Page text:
The Ghost, who declares himself Hamlet’s “father’s spirit” (I.v.9) “come to stir him, in traditional Elizabethan and Senecan fashion, to revenge, and also a kind of superego, a conscience-prodder, inseparable from Hamlet himself” (Garber 469), has been established as objectively real. However, he describes a Purgatory that certainly sounds a lot like Hell. He announces “Murther most foul, as in the best it is” (I.v.27), but still wants Hamlet to become a murderer. Hmm. Perhaps revenge makes it another matter? The Ghost confirms Hamlet’s suspicions about his uncle, and despite the Ghost’s ranting excessively about his wife and brother’s incestuous lust, Hamlet is to concern himself only with revenge on Claudius. Although Hamlet harbors an ideal image of his father as the embodiment of perfection and an idyllic image of the way life was, the Ghost laments being killed before having a chance for penance, “Cut off even in the blossoms of my sin” (I.v.76). The Ghost’s emphases, despite his message, become Hamlet’s own: 1) his own sensations (poison and now), 2) fury at Gertrude, 3) Gertrude and Claudius in bed, 4) then the murder (French 147). Actually, Laertes is more concerned with ceremony and social forms, and may have carried out the Ghost’s instructions better. Hamlet will be given to feeling self-indulgently and articulating mainly to himself all the nuances of the experience of this situation. The ghost expects Hamlet to become another version of himself, like the Fortinbras situation. (It’s been mentioned that the Ghost is rather medieval, Hamlet renaissance.) Anyway, it doesn’t take a supreme intellect to eliminate Claudius, so the role Hamlet is expected to fill does not really match him.
It is almost as if Jesus had been asked to play the role of Napoleon (as the temptation in the wilderness suggests that in some sense he was). If Jesus had been, ought he to have accepted? The absurdity of the question prompts the recording of the strangest of all the strange facts in the history of Hamlet: the fact, namely, that nearly all readers, commentators, and critics are agreed in thinking that it was Hamlet’s duty to kill, that he ought indeed to have killed much sooner than he did. (Goddard, I 333)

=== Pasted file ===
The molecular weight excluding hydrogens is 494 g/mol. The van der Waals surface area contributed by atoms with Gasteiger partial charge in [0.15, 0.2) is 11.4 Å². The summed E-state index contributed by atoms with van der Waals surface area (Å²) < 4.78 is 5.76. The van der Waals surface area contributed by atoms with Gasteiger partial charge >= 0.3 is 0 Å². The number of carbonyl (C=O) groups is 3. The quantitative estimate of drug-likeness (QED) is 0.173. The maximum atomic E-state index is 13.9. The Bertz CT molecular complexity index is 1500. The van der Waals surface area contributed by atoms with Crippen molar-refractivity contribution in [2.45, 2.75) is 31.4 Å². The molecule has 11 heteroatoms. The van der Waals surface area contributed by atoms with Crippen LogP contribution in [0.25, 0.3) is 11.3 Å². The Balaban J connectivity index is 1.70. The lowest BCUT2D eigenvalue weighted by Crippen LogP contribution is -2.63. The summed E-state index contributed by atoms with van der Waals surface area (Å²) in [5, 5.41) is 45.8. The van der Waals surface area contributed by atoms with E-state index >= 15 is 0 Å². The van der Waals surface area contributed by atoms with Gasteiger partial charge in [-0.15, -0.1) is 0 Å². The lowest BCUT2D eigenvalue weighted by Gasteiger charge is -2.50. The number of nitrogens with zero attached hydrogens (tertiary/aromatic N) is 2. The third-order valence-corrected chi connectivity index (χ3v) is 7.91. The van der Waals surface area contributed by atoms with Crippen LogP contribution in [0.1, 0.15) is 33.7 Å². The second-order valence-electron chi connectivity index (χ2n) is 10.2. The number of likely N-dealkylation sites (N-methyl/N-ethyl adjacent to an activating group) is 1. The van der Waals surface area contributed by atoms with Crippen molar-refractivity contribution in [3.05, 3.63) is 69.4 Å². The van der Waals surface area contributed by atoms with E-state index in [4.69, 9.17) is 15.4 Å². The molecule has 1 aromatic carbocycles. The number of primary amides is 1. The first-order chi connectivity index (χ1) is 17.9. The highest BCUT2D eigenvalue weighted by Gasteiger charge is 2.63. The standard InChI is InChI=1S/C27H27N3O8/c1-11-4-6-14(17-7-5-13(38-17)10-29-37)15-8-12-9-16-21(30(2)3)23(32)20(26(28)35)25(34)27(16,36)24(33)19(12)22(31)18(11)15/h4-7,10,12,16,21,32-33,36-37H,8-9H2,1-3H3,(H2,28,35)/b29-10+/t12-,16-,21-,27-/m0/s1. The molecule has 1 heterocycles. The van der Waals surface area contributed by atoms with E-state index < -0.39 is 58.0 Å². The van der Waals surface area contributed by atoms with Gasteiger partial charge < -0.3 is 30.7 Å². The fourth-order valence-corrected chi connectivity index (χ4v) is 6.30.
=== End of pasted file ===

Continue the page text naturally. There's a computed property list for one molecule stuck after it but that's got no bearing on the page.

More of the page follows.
Pouring poison in the ear serves as a nice literalization of a metaphor for this play. It’s certainly what Polonius and Laertes do to Ophelia, Claudius to Laertes later, etc. A manic Hamlet announces his absolute focus on revenge (I.v.98ff), but the possibility seems unlikely.
“Now to my word,” he cries as he puts up his tables. Why “word”? Why not, “now to my deed”? Because two Hamlets speak in one in an unconscious pun. By “now to my word” Hamlet thinks he means “now to my promise.” But the Other Hamlet means “now to the world of words, the world of thought in contrast to the world of blood.” (Goddard, I 353)
Hamlet calls his mother “O most pernicious woman!” (I.v.105); and, as for Claudius, he asserts “That one may smile, and smile, and be a villain!” (I.v.108). He rejoins the others and notes that “There are more things in heaven and earth, Horatio, / Than are dreamt of in your philosophy” (I.v.166-167) — “what we would now call ‘science'” (Asimov 105). Hamlet swears Horatio and the guards to silence about the Ghost, and no coy hinting either (I.v.173ff). He claims he will “put an antic disposition on” (I.v.172) — don’t be surprised if he starts acting odd, in other words. Hamlet ends the scene with an insightful reading: “The time is out of joint,” and the hint of ambivalence about his mission: “O cursed spite, / That ever I was born to set it right” (I.v.188-189).